Her indomitable attitude came in handy since she was left to raise the kids at a time when neither she nor her soon-to-be ex-husband had much money. Consequently, she sought a solo contract, which she secured with Warner Bros. Records for her debut album in 1985. For the project, titled “One Clear Moment,” she wrote songs, a talent she had never explored in her work with Richard, not because he held her back, she said. “It was just a case of me being frightened of not being able to measure up.”

One song she co-wrote for the album, “Telling Me Lies,” was recorded by Linda Ronstadt, Dolly Parton and Emmylou Harris for their “Trio” album, resulting in a Top 10 country hit. Unfortunately, her dysphonia soon spiked, keeping her from recording for the next 17 years. It was Teddy who pushed her back to work. “She was treating it more like a hobby, doing things in her own sweet time,” he said.

In the years between, songwriting became an unexpected forte.

“If I hadn’t lost my voice, I never would have started to write at all,” she said.

The songs she wrote for the new album cover a wide range of characters and situations with pith and wit. “Darling This Will Never Do,” a ’30s-style ballad archly delivered by Rufus Wainwright, chronicles an intergenerational romance, inspired by Cher. “Her boyfriend is, what, 40 years younger?” Thompson said. “God almighty, I can’t imagine it.”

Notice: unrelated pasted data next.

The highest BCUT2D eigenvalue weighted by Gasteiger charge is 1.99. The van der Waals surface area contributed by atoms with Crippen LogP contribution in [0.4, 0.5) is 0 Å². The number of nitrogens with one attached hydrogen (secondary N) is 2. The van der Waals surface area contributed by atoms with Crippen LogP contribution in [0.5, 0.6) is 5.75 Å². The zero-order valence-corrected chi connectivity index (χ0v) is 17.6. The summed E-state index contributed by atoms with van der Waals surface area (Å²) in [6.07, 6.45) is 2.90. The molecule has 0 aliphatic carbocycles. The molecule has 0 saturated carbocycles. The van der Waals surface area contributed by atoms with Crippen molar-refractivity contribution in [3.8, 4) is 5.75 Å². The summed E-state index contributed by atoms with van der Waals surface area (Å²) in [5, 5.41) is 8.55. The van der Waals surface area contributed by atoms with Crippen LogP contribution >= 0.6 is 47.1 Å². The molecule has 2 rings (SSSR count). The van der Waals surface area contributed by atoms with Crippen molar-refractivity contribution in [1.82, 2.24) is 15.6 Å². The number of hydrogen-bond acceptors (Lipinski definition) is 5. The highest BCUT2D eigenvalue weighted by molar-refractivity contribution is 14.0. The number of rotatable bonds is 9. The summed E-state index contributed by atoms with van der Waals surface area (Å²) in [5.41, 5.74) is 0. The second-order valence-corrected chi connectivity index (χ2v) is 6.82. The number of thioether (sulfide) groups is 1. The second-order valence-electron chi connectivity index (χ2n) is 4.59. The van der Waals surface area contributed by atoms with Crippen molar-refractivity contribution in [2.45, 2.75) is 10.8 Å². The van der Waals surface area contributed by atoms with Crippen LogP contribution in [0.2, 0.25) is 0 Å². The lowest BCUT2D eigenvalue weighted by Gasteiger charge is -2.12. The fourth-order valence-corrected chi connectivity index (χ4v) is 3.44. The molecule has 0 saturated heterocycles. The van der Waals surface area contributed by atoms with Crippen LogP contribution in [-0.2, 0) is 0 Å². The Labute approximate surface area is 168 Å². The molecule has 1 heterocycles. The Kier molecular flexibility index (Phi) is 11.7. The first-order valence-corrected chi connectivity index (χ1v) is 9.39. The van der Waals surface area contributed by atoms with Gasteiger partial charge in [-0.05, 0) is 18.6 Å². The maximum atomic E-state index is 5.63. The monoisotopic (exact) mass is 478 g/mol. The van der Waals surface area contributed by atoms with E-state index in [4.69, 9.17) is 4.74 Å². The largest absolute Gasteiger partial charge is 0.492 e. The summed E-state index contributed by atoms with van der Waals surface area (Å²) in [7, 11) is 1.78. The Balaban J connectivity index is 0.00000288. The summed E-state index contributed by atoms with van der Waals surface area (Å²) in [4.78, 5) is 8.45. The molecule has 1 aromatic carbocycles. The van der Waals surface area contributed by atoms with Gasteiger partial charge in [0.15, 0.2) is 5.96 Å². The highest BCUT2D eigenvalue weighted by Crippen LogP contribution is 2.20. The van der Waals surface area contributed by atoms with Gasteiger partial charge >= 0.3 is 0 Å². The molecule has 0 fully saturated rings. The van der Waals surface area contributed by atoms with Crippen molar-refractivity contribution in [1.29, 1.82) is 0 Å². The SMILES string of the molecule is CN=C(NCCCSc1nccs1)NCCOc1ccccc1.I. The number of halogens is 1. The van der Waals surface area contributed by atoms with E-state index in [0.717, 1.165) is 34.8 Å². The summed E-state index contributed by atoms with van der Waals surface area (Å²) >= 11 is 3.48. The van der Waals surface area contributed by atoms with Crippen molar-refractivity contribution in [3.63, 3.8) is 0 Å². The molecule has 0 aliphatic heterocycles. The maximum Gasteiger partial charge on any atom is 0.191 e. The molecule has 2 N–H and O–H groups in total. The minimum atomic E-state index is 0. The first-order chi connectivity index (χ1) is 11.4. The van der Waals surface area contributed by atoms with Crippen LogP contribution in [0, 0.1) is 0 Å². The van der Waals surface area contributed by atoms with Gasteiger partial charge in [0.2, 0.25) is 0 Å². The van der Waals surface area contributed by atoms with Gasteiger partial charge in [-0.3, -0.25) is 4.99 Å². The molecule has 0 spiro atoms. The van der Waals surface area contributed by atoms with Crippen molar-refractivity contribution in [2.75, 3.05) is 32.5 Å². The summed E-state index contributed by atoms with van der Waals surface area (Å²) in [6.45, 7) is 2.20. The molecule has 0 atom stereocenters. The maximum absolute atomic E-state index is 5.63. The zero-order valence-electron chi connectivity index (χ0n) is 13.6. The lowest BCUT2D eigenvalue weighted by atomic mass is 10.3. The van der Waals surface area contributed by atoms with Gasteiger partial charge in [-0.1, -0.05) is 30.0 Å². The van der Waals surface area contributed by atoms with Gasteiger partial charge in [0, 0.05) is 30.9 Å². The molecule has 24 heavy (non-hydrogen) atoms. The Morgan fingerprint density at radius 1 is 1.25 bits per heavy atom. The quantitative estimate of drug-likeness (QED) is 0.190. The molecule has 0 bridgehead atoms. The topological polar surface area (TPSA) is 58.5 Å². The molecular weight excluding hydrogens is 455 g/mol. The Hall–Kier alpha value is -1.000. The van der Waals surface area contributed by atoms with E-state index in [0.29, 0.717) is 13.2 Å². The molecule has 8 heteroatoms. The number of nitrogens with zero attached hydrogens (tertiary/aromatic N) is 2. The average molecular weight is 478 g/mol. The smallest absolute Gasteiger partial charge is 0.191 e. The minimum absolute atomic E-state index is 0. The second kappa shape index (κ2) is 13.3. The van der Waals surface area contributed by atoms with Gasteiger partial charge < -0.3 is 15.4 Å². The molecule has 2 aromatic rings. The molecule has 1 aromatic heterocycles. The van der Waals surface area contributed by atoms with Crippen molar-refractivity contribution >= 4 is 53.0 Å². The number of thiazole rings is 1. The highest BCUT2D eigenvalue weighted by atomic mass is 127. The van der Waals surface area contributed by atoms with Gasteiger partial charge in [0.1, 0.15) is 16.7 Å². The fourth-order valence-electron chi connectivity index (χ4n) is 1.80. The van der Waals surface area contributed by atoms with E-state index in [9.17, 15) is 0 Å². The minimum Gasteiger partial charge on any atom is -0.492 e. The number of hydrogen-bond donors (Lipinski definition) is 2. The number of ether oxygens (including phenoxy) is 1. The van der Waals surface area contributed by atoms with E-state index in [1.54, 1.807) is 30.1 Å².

“I Used to Be So Pretty,” sung by young English songwriter Ren Harvieu with guitar support from Richard Thompson, captures the regrets of aging. “It’s horrible,” Thompson said of the process. “Everything kind of hurts, you can’t do as much as you used to, and you look like [expletive] most of the time.”

“The Solitary Traveller,” rendered by her daughter Kami, idealizes a loner life its author has never experienced. (Mere months after the end of her marriage to Richard, she met Steve Kenis, an American who was head of the William Morris talent agency in Europe, to whom she has been married for the last 42 years). “I feel like I’ve been married and had kids my whole life,” Thompson said. “I think it must be great to be on your own.”